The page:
ECONOMYNEXT – Sri Lanka should open schools as soon as it is safe to do so, but students should not be subject to the same exam pressure as earlier, which is in case a flawed approach that leaves students without reasoning skills, an education policy group has said.
Sri Lanka schooling in case locked in a “covering the syllabus to prepare children for exams” approach, Education Forum SL, a policy group said.
“There seems to be no intention of seeking alternatives to the “covering the syllabus to prepare children for exams” approach to education,” the grouping co-ordinated by Sujata Gamage and Tara de Mel said.
“While we appreciate the government’s initiatives in the health front to reopen schools, we cannot be happy about the pedagogical aspects.
“Covering 20 months of missed work in distance mode or even in reopened schools is simply not possible, but examination pressures leave teachers with no other choice.”
Sri Lanka’s school curricula are “overloaded with content and teachers feed the same for regurgitation by children at term-tests three times a year and three national tests at Grade 5, 1, and 13,” the group said.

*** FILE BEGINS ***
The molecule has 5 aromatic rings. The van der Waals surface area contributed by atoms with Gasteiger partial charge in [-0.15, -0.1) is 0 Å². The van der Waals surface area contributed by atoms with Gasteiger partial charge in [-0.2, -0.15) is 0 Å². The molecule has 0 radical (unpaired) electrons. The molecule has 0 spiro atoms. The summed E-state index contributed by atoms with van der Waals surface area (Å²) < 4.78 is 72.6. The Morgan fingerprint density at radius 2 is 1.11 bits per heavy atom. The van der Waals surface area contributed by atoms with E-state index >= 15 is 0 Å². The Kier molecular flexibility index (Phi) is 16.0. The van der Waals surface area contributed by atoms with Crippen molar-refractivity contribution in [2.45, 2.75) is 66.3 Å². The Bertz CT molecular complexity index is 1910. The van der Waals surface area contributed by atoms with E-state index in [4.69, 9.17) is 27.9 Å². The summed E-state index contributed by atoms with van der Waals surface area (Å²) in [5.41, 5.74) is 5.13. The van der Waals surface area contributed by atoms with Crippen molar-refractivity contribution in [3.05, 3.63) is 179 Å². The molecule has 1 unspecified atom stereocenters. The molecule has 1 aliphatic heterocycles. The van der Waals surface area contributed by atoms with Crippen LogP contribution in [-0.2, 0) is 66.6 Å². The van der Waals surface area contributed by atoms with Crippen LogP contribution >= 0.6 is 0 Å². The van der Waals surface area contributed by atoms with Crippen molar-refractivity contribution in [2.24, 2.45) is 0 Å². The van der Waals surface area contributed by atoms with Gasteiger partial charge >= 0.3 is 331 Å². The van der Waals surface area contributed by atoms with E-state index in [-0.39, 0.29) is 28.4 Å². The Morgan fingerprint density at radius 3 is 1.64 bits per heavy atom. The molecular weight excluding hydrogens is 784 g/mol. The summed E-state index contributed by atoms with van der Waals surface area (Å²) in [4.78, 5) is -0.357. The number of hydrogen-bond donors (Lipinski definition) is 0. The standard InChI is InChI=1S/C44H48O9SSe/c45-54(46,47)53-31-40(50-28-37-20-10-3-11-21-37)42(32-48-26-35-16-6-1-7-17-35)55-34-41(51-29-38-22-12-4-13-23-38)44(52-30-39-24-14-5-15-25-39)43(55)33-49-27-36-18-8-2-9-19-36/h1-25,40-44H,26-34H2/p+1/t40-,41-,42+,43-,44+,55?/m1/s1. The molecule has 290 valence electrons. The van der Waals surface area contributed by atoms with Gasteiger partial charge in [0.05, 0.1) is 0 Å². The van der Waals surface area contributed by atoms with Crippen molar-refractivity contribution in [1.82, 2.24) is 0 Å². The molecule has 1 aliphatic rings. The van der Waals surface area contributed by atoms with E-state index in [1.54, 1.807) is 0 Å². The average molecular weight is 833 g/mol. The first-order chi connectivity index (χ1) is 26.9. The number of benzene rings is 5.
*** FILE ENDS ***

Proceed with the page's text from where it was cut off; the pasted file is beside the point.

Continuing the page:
“Contrary to popular belief, our exams too are nothing to be proud of,” EducationForumSL said.
“They test concepts, procedures, and problem solving within a national examination bubble with a self-referential curriculum in the form of past papers.
“Studies show that when mathematics question papers, say, are set according to international standards such as TIMMS which require knowing, applying, and reasoning in a broader context, our students do poorly.”
There had also been concerns raised by other observers that Sri Lanka is suffering from the same effects as several East European nations where centralized syllabi of a state education system brainwashed generations with cherry picked history and nationalism.
Like many Eastern European state supported education came to Sri Lanka from initiatives of mainly British pedagogues.
In Eastern Europe, students learned to believe and not apply inquiry and critical thinking.
“Western Europe developed the system of obligatory public education,” economist and philosopher Ludwig von Mises who studied ethnic and linguistic strife in former states of the Austro-Hungarian Empire said.